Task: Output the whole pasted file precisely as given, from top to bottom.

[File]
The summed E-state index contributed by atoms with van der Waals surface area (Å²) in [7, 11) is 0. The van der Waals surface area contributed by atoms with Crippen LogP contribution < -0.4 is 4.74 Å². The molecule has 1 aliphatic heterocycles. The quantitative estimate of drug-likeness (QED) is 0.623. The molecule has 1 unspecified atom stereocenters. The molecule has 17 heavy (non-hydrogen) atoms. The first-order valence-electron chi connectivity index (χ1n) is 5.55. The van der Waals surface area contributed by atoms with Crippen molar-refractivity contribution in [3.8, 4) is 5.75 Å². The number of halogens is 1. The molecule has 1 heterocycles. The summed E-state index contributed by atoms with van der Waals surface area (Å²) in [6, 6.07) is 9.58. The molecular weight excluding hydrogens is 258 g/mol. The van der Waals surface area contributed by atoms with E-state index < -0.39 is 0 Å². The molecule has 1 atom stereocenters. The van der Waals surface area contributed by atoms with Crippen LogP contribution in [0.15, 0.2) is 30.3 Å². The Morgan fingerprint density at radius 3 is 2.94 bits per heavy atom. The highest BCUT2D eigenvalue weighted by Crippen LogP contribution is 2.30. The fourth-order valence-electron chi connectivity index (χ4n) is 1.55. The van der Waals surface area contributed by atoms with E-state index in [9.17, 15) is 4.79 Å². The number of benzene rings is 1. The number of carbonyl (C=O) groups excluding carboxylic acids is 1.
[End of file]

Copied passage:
The summed E-state index contributed by atoms with van der Waals surface area (Å²) in [7, 11) is 0. The van der Waals surface area contributed by atoms with Crippen LogP contribution < -0.4 is 4.74 Å². The molecule has 1 aliphatic heterocycles. The quantitative estimate of drug-likeness (QED) is 0.623. The molecule has 1 unspecified atom stereocenters. The molecule has 17 heavy (non-hydrogen) atoms. The first-order valence-electron chi connectivity index (χ1n) is 5.55. The van der Waals surface area contributed by atoms with Crippen molar-refractivity contribution in [3.8, 4) is 5.75 Å². The number of halogens is 1. The molecule has 1 heterocycles. The summed E-state index contributed by atoms with van der Waals surface area (Å²) in [6, 6.07) is 9.58. The molecular weight excluding hydrogens is 258 g/mol. The van der Waals surface area contributed by atoms with E-state index < -0.39 is 0 Å². The molecule has 1 atom stereocenters. The van der Waals surface area contributed by atoms with Crippen LogP contribution in [0.15, 0.2) is 30.3 Å². The Morgan fingerprint density at radius 3 is 2.94 bits per heavy atom. The highest BCUT2D eigenvalue weighted by Crippen LogP contribution is 2.30. The fourth-order valence-electron chi connectivity index (χ4n) is 1.55. The van der Waals surface area contributed by atoms with E-state index in [9.17, 15) is 4.79 Å². The number of benzene rings is 1. The number of carbonyl (C=O) groups excluding carboxylic acids is 1.